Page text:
Social engineering attacks on the rise

Grant, Ian
November 2007
Computer Weekly;11/27/2007, p1
Trade Publication
The article reports that the Sans Institute's latest annual list of the top 20 attack targets will reveal that criminals are increasingly using social engineering attacks to penetrate corporate information technology (IT) defences. Alan Palier, research director at the Sans Institute, said criminals are turning to indirect attacks, such as tricking staff into revealing passwords, or planting malicious code on Websites. The Sans research found an increase in hackers planting malicious code on corporate Web sites.


Related Articles

  • Superzapping in Computerland. Golden, Frederic; Faflick, Philip; U.S., other // Time;1/12/1981, Vol. 117 Issue 2, p88 

    The article discusses the increase in computer crimes and the safety measures being taken by computer users. It is stated that several companies reported of their circuits being plagued by electronic interlopers and the police traced a gang of 13-year old children who hacked the systems. As...

  • Hacker Taggers: A new type of hackers. Warren, Matthew; Leitch, Shona // Information Systems Frontiers;Sep2010, Vol. 12 Issue 4, p425 

    Organisations often spend large sums of money to ensure that they are protected against the risks associated with online attacks. The perceived threats against organisations are well known and the losses can be easily quantified. This perceived threat is usually portrayed by the media as being...

  • Businesses must gen up on full disc encryption. Ashforo, Warwick // Computer Weekly;2/24/2009, p10 

    The article reports that full disc encryption (FDE) is tipped to be the top security technology for information technology (IT) departments in 2009, but it may not offer a quick and easy fix. IT user organisations and security experts warn that while encryption could keep auditors, regulators...

  • Hackers face longer jail sentences under plans to update the Computer Misuse Act. Goodwin, Bill // Computer Weekly;7/6/2004, p8 

    New laws will give Great Britain police powers to extradite criminals from overseas. The government has committed to introducing tougher computer crime laws that could quadruple prison sentences for hackers. The new laws could also give police stronger powers to extradite computer criminals...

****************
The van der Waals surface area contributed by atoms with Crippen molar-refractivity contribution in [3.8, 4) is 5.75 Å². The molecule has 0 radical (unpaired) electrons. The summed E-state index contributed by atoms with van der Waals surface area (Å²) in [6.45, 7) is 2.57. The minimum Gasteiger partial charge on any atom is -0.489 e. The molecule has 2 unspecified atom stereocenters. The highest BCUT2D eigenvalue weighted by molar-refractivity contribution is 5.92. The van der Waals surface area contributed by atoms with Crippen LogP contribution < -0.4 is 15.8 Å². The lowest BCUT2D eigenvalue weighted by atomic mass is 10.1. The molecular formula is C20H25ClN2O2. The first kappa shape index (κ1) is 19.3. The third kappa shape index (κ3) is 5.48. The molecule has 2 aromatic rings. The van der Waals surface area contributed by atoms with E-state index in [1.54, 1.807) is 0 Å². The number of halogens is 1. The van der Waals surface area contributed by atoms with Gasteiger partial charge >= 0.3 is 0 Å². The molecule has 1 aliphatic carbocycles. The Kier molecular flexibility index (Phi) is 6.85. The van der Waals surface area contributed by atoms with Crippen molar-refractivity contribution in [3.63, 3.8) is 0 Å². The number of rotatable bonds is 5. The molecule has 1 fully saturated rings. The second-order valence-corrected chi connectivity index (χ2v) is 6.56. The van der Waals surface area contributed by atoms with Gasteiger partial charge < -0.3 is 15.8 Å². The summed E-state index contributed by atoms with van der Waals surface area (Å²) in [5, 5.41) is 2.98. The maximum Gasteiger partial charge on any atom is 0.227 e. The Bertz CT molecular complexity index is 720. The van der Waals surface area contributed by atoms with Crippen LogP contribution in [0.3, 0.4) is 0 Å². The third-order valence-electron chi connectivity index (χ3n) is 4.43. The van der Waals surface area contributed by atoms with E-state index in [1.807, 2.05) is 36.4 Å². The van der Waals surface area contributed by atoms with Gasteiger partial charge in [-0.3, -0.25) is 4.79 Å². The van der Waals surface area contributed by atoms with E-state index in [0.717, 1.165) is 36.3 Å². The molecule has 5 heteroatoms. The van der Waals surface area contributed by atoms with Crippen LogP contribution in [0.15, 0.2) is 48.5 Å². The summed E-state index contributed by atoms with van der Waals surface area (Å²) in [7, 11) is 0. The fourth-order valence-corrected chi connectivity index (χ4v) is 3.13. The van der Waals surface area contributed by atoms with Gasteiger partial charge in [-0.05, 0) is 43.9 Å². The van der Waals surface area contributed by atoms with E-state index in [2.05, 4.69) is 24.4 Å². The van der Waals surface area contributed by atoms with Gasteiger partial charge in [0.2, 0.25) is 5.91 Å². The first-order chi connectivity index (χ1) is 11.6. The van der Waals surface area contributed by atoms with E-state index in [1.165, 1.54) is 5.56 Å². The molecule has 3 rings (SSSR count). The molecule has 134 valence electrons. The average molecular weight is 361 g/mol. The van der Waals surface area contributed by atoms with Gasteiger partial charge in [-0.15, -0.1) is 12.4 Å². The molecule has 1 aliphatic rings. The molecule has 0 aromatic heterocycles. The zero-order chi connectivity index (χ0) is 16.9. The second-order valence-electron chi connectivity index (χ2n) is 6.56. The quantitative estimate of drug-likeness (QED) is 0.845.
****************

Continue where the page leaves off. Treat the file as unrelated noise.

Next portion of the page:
• Hackers turn to client apps. Roberts, Paul F. // eWeek;11/21/2005, Vol. 22 Issue 46, p14 

    The article informs that vulnerabilities in Web and client/server applications are becoming the new battleground in the war against malicious hackers, as holes in network perimeters and Web servers become harder to find and exploit. Vulnerability research by Qualys Inc., of Redwood Shores,...

  • Electronic security threats come from outside and within. Greenwald, Judy // Business Insurance;5/23/2005, Vol. 39 Issue 21, p11 

    The article informs that besieged companies are facing both internal and external threats to their Internet security, and the danger is growing. Most attacks are inspired by a wide variety of nonpecuniary motives that range from the desire to learn a colleague's salary to the possibility of...

  • Heroic Hacks and Inspired Work-arounds. McAllister, Neil // InfoWorld;5/29/2006, Vol. 28 Issue 22, p26 

    The article talks about heroic hacks. To a real hacker, there is nothing really as satisfying as the execution of a really great hack. A good hack is considered the computing equivalent of duct tape and a penknife. It gets the job done on time and the budget and materials at hand. A truly great...

  • Watching Our Backs. Udell, Jon // InfoWorld;9/25/2006, Vol. 28 Issue 39, p44 

    The article discusses the advantages of the human capability to memorize visual and auditory patterns and notice deviations from them in relation to detecting a cyberattack. Even computer security professionals know that there is no defense against a determined attacker. The presumption that...

  • e-security.  // Fortune;1/22/2001, Vol. 143 Issue 2, special advertising section pS1 

    The article focuses on the need for business leaders in the U.S. to understand the concept of electronic-security, also known as e-security, and the danger it poses. A number of e-security breaches occurred in 2000 as big companies, such as Microsoft, Yahoo! and Bloomberg, were attacked by...


Read the Article


Sorry, but this item is not currently available from your library.

Try another library?
Sign out of this library

Other Topics